of threats (chemical, biological, radiological,
nuclear and missile); however Russia has strongly
argued to limit scope to Russia,s most important
priorities of chemical weapons destruction and
nuclear submarine dismantlement.

5. (SBU) After working this proposal at the
level of the GPWG and Political Directors, the
U.S. has gained strong support from the UK and
Canada and more modest support from Japan and
France for the first two objectives (geographic
and programmatic expansion), with limited to no
support for the 10-year extension and additional
financial commitments at this time. Russia
objects to the entire proposal.

------------------------------------------
UK POSITION ON U.S. PROPOSAL TO EXPAND AND
EXTEND THE G8 GLOBAL PARTNERSHIP
------------------------------------------

6. (SBU) The UK has been a strong supporter of
the U.S. proposal with avid interest in the need
to geographically and programmatically expand the
GP to combat new and emerging global WMD threats.
The UK has indicated that the proposal has been
sent to the Prime Minister level for consideration,
but so far the UK has stopped short of being able
to specifically endorse new financial commitments
and the 10-year expansion at this time. Continued
outreach on the proposal might help bring the UK
around in their support for the entire proposal,
and may strengthen their resolve to push hard with
other G8 nations for geographic and programmatic
expansion.

7. (SBU) ACTION REQUEST: Post is requested to
reach out, at the highest appropriate level, to
the UK to thank them for their outstanding support
for geographic and programmatic expansion of the
GP and press for support for the entire proposal
as part of the Nonproliferation Leaders, statement.
The Draft G8 Leaders' language proposed by the U.S.
for inclusion in the Nonproliferation statement will
follow as an attachment by email to Post.

Recommended talking points are included in Para 8.

8. (U) TALKING POINTS FOR USE AS NEEDED AND
APPROPRIATE:

--We have greatly appreciated the UK,s strong
support for our proposal to expand the Global
Partnership to combat new and emerging global
WMD threats. Your support in the GPWG and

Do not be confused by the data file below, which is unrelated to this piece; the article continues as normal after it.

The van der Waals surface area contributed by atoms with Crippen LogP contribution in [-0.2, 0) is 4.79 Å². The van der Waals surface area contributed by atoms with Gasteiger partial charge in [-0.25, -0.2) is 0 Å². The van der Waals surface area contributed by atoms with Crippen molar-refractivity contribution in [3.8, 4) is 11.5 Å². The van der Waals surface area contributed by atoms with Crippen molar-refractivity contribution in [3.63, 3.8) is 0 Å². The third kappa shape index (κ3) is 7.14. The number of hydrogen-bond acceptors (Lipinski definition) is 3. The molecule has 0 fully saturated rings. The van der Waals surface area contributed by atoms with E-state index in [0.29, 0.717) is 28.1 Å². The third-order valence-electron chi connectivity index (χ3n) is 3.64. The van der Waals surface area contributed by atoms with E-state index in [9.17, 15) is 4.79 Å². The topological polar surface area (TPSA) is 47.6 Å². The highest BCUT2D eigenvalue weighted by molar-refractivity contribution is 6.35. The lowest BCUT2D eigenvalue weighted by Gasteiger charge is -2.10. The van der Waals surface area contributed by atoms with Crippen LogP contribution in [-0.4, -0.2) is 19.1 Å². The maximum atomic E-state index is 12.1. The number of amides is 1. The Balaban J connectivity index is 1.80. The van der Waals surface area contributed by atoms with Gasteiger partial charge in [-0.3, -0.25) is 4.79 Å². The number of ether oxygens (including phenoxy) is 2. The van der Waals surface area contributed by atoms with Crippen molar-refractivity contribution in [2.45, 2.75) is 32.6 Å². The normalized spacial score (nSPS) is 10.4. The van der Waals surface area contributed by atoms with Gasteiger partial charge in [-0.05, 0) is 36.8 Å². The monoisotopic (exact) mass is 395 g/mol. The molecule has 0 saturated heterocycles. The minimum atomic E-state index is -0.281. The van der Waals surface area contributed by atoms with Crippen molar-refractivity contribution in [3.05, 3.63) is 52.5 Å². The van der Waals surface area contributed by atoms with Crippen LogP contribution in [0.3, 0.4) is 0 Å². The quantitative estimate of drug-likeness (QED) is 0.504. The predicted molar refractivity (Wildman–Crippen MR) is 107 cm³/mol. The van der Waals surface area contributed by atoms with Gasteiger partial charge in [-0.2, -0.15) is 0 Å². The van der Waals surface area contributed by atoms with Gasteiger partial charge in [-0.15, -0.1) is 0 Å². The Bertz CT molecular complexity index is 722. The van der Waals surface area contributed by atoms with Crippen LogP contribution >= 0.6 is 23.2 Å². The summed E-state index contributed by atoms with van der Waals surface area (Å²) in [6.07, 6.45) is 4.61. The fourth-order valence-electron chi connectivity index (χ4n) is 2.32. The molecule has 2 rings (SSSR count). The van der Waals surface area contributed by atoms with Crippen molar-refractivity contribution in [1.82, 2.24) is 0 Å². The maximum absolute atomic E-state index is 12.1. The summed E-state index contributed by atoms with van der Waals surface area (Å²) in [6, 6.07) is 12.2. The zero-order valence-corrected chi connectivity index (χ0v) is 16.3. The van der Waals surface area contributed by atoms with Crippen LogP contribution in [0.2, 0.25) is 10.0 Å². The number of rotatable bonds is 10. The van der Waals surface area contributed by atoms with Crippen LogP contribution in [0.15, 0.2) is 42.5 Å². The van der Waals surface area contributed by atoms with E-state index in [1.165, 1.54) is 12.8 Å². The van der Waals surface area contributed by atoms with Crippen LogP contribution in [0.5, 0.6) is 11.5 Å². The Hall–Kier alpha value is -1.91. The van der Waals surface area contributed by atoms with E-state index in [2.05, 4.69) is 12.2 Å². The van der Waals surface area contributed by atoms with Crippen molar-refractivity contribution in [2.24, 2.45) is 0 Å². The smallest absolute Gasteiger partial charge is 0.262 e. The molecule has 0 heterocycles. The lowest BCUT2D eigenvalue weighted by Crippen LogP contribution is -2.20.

through your Political Director and Sherpa
has been critical.

--We now have Japan and France expressing interest
in our proposal, but Germany is still cool to the
proposal. We seek your continued strong support
at the highest possible levels to garner stronger
support from Germany, to maintain the support we
have from Japan and France, and to press the
Italians to come around.

--We are also reaching out to Russia in hopes that
they can come to the table with us as a partner in
a geographic expansion and time extension of the
GP ) especially given Russia,s solid support for
joint initiatives to combat WMD worldwide, such
as the Global Initiative and United Nations
Security Resolution 1540.

--However, without new funding commitments to the GP
to go along with the geographic expansion, Russia,s
support will be more difficult, and global programming
will take more time.

--We recognize that the funding commitment is the
most difficult part of the proposal, but we hope
that you will be able to join us in supporting the
full proposal, including the financial commitment
and 10-year extension.

--At Sea Island, our Leaders committed to coordinate
activities to reduce the global WMD threat through
the GP. It is time now to take the next step to
continue and expand the GP.

--The U.S. is prepared to commit an additional $10
billion for 2013-2022, and we hope that the UK
and other GP donors can together agree to be
able to match this commitment.

--We greatly appreciate your continued strong
support for geographic and programmatic expansion,
and we hope that you will strongly consider the
financial commitment and time extension.

--Can we count on you to strongly endorse this as
an integral part of the Nonproliferation Leaders,
statement?

--If possible, UK outreach to Germany and other G8
nations to support inclusion of this language in
Nonproliferation Leaders statement and GP Midpoint
Review document would be especially helpful.

END POINTS

9. (U) Department requests that reporting on this
action request be slugged for ISN (Andrew Semmel),
NSC (Mary Alice Hayward, Carolyn Leddy, and Stephen
Newhouse), ISN/CTR (Andrew Goodman, Phil Dolliff,
Elizabeth Cameron, David Evans), E (John Duncan and
Benedict Wolf), P (Maren Brooks), T (Susan Koch and
Jim Timbie), S/P (Ed Lacey), EUR/PRA (Anita Friedt,
Lisa Benthien), DOE/NNSA (Joyce Connery, Gerald Stacey),
and DoD/CTR (Jim Reid, Monette Melanson, Andy Weber).
RICE